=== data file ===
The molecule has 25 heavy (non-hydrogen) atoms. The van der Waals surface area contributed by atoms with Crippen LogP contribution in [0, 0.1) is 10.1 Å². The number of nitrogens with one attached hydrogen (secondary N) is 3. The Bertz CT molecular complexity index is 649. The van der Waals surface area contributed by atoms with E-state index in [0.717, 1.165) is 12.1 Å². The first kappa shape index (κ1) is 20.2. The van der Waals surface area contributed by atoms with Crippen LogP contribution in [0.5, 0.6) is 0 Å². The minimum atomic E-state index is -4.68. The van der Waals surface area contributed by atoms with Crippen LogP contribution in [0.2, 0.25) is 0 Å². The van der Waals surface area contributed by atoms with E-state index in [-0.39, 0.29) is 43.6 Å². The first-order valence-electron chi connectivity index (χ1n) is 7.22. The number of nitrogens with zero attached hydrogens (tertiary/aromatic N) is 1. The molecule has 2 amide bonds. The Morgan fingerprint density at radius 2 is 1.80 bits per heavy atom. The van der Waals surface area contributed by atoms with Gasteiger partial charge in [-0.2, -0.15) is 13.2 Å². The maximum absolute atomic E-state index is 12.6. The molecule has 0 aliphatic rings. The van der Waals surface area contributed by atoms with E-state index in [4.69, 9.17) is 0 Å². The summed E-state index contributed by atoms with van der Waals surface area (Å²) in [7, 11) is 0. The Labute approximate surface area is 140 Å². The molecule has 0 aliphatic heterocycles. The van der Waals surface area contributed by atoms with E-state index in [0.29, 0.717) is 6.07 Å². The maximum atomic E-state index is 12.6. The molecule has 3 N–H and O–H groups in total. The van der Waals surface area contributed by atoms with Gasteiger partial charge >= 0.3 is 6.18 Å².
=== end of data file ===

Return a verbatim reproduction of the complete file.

The molecule has 25 heavy (non-hydrogen) atoms. The van der Waals surface area contributed by atoms with Crippen LogP contribution in [0, 0.1) is 10.1 Å². The number of nitrogens with one attached hydrogen (secondary N) is 3. The Bertz CT molecular complexity index is 649. The van der Waals surface area contributed by atoms with E-state index in [0.717, 1.165) is 12.1 Å². The first kappa shape index (κ1) is 20.2. The van der Waals surface area contributed by atoms with Crippen LogP contribution in [0.5, 0.6) is 0 Å². The minimum atomic E-state index is -4.68. The van der Waals surface area contributed by atoms with Crippen LogP contribution in [0.2, 0.25) is 0 Å². The van der Waals surface area contributed by atoms with E-state index in [-0.39, 0.29) is 43.6 Å². The first-order valence-electron chi connectivity index (χ1n) is 7.22. The number of nitrogens with zero attached hydrogens (tertiary/aromatic N) is 1. The molecule has 2 amide bonds. The Morgan fingerprint density at radius 2 is 1.80 bits per heavy atom. The van der Waals surface area contributed by atoms with Gasteiger partial charge in [-0.2, -0.15) is 13.2 Å². The maximum absolute atomic E-state index is 12.6. The molecule has 0 aliphatic rings. The van der Waals surface area contributed by atoms with E-state index in [4.69, 9.17) is 0 Å². The summed E-state index contributed by atoms with van der Waals surface area (Å²) in [7, 11) is 0. The Labute approximate surface area is 140 Å². The molecule has 0 aliphatic heterocycles. The van der Waals surface area contributed by atoms with E-state index in [0.29, 0.717) is 6.07 Å². The maximum atomic E-state index is 12.6. The molecule has 3 N–H and O–H groups in total. The van der Waals surface area contributed by atoms with Gasteiger partial charge >= 0.3 is 6.18 Å².